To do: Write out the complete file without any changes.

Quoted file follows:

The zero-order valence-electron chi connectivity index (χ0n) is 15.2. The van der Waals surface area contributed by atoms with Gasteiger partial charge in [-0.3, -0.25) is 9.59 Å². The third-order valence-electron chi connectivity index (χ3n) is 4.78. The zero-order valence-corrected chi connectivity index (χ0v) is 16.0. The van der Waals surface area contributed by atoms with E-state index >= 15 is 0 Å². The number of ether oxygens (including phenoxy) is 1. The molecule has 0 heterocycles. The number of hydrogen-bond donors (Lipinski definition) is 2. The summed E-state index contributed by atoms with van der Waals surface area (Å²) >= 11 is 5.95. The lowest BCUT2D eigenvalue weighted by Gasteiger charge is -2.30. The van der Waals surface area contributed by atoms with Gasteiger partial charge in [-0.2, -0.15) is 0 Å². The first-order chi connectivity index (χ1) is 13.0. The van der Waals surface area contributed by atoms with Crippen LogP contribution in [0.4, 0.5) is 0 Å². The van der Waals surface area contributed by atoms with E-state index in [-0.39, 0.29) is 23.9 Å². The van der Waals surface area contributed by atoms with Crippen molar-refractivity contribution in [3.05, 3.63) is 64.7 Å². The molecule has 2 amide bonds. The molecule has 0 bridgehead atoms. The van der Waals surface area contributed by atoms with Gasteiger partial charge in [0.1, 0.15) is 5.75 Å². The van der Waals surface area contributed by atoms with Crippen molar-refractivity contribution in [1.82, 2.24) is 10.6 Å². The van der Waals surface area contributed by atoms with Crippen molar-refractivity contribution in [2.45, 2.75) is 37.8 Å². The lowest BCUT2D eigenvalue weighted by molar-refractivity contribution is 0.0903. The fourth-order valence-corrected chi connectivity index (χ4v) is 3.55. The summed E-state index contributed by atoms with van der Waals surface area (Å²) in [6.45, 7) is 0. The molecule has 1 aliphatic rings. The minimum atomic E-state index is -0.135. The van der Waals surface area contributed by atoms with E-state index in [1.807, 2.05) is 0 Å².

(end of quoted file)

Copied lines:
The zero-order valence-electron chi connectivity index (χ0n) is 15.2. The van der Waals surface area contributed by atoms with Gasteiger partial charge in [-0.3, -0.25) is 9.59 Å². The third-order valence-electron chi connectivity index (χ3n) is 4.78. The zero-order valence-corrected chi connectivity index (χ0v) is 16.0. The van der Waals surface area contributed by atoms with E-state index >= 15 is 0 Å². The number of ether oxygens (including phenoxy) is 1. The molecule has 0 heterocycles. The number of hydrogen-bond donors (Lipinski definition) is 2. The summed E-state index contributed by atoms with van der Waals surface area (Å²) >= 11 is 5.95. The lowest BCUT2D eigenvalue weighted by Gasteiger charge is -2.30. The van der Waals surface area contributed by atoms with Gasteiger partial charge in [-0.2, -0.15) is 0 Å². The first-order chi connectivity index (χ1) is 13.0. The van der Waals surface area contributed by atoms with Crippen LogP contribution in [0.4, 0.5) is 0 Å². The van der Waals surface area contributed by atoms with E-state index in [-0.39, 0.29) is 23.9 Å². The van der Waals surface area contributed by atoms with Crippen molar-refractivity contribution in [3.05, 3.63) is 64.7 Å². The molecule has 2 amide bonds. The molecule has 0 bridgehead atoms. The van der Waals surface area contributed by atoms with Gasteiger partial charge in [0.1, 0.15) is 5.75 Å². The van der Waals surface area contributed by atoms with Crippen molar-refractivity contribution in [1.82, 2.24) is 10.6 Å². The van der Waals surface area contributed by atoms with Crippen molar-refractivity contribution in [2.45, 2.75) is 37.8 Å². The lowest BCUT2D eigenvalue weighted by molar-refractivity contribution is 0.0903. The fourth-order valence-corrected chi connectivity index (χ4v) is 3.55. The summed E-state index contributed by atoms with van der Waals surface area (Å²) in [6.45, 7) is 0. The molecule has 1 aliphatic rings. The minimum atomic E-state index is -0.135. The van der Waals surface area contributed by atoms with E-state index in [1.807, 2.05) is 0 Å².